Friday, April 13, 2007
Fletcher on Originalism, the Indian Commerce Clause and the Indian Child Welfare Act
Posted by Mary L. Dudziak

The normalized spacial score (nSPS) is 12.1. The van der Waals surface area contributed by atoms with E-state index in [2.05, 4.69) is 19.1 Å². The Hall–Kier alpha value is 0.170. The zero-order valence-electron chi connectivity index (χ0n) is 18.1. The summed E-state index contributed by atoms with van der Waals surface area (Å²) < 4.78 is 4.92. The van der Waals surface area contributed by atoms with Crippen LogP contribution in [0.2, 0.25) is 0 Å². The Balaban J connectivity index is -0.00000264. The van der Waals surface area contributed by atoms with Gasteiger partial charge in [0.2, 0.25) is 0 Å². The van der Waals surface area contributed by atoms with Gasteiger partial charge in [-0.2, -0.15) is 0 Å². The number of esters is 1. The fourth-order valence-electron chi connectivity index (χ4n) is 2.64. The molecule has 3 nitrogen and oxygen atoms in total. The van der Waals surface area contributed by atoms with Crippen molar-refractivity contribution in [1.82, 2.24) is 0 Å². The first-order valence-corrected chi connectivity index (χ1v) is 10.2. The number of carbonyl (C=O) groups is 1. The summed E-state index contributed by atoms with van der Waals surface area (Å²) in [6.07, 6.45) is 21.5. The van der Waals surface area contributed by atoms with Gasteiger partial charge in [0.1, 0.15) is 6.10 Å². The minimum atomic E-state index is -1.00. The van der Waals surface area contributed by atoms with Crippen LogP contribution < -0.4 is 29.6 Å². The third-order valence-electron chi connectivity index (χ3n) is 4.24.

Matthew L.M. Fletcher, Michigan State, has posted a new essay, ICWA and the Commerce Clause, forthcoming in THE INDIAN CHILD WELFARE ACT AT 30: FACING THE FUTURE, Matthew L.M. Fletcher & Wenona T. Singel, eds., (Michigan State University Press, 2008). Here's the abstract: Congress enacted the Indian Child Welfare Act, it said, in accordance with its authority under the Indian Commerce Clause and because it has assumed responsibility over Indian affairs. But under the line of cases developed by the Rehnquist Court, the Court takes a very dim view of Congressional authority under the Commerce Clause, while resurrecting the Tenth Amendment from its stasis as a “truism.” At least one Justice asserts that there is nothing in the Constitution that authorizes Congress to assume authority over Indian affairs to the exclusion of the Executive branch or the states. This paper argues that, despite the Court's recent Commerce Clause jurisprudence, Congress had sufficient authority to enact the Indian Child Welfare Act. The intent of the paper is to present the strongest case for the constitutionality of the Indian Child Welfare Act as a matter of the original understanding of the Indian Commerce Clause.